I must have known one or both of these facts. I must have, because where else could my gratitude item have come from? But the truth is I didn’t, at least consciously. After I typed those words, I went and looked them up.
Why did “The Great Confession” spring into my mind? I believe (although you don’t have to) that God was sending me a message—and not the social-media kind. He wanted me to learn something new about the very roots of my Christian faith. There is no Christianity until one person proclaims it and another person hears that proclamation. We hear the Good News from clergy and laypeople, from our fellow humans.
What a glorious gift Father, Son, and Holy Spirit have given us in The Great Confession! We don’t have to be divine in order to know that we are forgiven, that we are loved, that we have a Savior willing to carry the weight of our sins. We can be human and use human means—speech, music, text, symbol, more—to proclaim our faith.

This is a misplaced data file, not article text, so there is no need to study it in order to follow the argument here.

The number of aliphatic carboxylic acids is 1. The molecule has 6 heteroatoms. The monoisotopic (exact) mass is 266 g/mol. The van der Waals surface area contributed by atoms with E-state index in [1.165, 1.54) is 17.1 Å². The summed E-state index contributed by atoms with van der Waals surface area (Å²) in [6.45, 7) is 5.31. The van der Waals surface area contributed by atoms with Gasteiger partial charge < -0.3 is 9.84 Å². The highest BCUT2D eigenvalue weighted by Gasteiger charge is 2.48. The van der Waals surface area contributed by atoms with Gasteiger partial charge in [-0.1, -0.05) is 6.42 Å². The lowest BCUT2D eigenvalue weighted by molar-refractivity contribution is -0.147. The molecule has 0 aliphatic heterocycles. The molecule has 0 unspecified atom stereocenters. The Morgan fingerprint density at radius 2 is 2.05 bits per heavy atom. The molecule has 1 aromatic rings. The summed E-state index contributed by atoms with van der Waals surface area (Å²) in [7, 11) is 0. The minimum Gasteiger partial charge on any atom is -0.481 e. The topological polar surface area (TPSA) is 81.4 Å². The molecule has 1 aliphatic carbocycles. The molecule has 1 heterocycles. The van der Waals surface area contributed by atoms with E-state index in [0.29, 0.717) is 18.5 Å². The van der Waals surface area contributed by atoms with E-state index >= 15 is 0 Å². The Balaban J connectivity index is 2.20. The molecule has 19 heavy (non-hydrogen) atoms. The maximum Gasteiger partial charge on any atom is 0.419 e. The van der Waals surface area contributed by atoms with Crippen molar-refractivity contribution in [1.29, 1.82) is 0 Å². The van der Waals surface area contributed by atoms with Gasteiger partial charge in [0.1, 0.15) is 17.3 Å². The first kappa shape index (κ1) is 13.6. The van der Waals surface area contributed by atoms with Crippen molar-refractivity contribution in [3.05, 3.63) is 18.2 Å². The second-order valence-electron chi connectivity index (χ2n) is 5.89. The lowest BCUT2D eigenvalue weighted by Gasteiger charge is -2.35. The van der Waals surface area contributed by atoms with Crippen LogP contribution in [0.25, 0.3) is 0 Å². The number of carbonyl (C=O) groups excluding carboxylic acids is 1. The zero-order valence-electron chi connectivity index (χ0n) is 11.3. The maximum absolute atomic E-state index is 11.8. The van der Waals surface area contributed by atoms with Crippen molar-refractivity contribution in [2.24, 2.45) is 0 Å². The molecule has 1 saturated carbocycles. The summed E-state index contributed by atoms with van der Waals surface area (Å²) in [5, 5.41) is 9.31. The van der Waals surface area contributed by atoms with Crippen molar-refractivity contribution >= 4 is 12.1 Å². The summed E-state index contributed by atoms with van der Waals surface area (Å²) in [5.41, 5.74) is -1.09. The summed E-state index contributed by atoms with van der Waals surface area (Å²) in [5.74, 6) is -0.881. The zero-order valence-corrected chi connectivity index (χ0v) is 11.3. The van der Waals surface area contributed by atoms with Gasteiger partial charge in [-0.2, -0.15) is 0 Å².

We can also use our language and voices to confess our sins together each week, reminding each other that we start every week with a clean slate, are washed clean of sin anew before every Holy Communion, and are reminded that no one’s sins are greater or lesser than anyone else’s.
Yesterday for the first time in many weeks I recited the General Confession along with my fellow St. Mary’s parishioners. None of them knew my sins; I knew none of theirs. That is not the point of confessing together, of course. The point of confessing together is to know we are cleansed together and may support each other “in newness of life.”
We don’t always know each other’s sins—or each other’s challenges. But we can always know that the person in the pew nearest ours deserves our prayers, peace, and mercy. Our Great Confession, by being together in church, is that none of us goes it alone, that all of us walk with help.
- What did you take away from this week’s service?
- How does confessing affect you? (you don’t like it, you do, it’s challenging, easy)
- How does confessing in a group change you?